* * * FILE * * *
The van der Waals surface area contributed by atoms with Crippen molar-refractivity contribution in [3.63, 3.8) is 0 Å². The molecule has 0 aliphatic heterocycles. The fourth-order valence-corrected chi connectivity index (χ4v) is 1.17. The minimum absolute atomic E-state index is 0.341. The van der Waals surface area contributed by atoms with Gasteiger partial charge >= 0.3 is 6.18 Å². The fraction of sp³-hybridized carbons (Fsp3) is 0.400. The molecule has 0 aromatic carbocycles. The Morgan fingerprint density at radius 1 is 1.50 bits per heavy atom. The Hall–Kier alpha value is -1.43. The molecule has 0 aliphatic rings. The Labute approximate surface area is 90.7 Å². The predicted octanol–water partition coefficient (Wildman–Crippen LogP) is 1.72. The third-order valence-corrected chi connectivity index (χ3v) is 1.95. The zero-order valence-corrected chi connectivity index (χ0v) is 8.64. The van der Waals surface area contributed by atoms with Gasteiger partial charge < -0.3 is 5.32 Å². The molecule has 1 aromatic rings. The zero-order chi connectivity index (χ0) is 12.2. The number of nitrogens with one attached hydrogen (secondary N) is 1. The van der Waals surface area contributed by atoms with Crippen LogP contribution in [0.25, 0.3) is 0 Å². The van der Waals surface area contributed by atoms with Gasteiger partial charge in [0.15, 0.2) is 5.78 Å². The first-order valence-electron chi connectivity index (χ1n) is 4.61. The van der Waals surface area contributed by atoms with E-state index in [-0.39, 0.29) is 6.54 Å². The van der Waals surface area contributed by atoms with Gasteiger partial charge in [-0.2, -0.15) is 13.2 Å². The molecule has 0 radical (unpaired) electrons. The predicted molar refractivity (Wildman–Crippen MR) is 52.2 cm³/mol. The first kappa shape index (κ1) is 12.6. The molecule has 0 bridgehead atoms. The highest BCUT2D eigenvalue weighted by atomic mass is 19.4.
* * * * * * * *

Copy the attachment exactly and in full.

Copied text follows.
The van der Waals surface area contributed by atoms with Crippen molar-refractivity contribution in [3.63, 3.8) is 0 Å². The molecule has 0 aliphatic heterocycles. The fourth-order valence-corrected chi connectivity index (χ4v) is 1.17. The minimum absolute atomic E-state index is 0.341. The van der Waals surface area contributed by atoms with Gasteiger partial charge >= 0.3 is 6.18 Å². The fraction of sp³-hybridized carbons (Fsp3) is 0.400. The molecule has 0 aromatic carbocycles. The Morgan fingerprint density at radius 1 is 1.50 bits per heavy atom. The Hall–Kier alpha value is -1.43. The molecule has 0 aliphatic rings. The Labute approximate surface area is 90.7 Å². The predicted octanol–water partition coefficient (Wildman–Crippen LogP) is 1.72. The third-order valence-corrected chi connectivity index (χ3v) is 1.95. The zero-order valence-corrected chi connectivity index (χ0v) is 8.64. The van der Waals surface area contributed by atoms with Gasteiger partial charge < -0.3 is 5.32 Å². The molecule has 1 aromatic rings. The zero-order chi connectivity index (χ0) is 12.2. The number of nitrogens with one attached hydrogen (secondary N) is 1. The van der Waals surface area contributed by atoms with Crippen LogP contribution in [0.25, 0.3) is 0 Å². The van der Waals surface area contributed by atoms with Gasteiger partial charge in [0.15, 0.2) is 5.78 Å². The first-order valence-electron chi connectivity index (χ1n) is 4.61. The van der Waals surface area contributed by atoms with E-state index in [-0.39, 0.29) is 6.54 Å². The van der Waals surface area contributed by atoms with Gasteiger partial charge in [-0.2, -0.15) is 13.2 Å². The molecule has 0 radical (unpaired) electrons. The predicted molar refractivity (Wildman–Crippen MR) is 52.2 cm³/mol. The first kappa shape index (κ1) is 12.6. The molecule has 0 bridgehead atoms. The highest BCUT2D eigenvalue weighted by atomic mass is 19.4.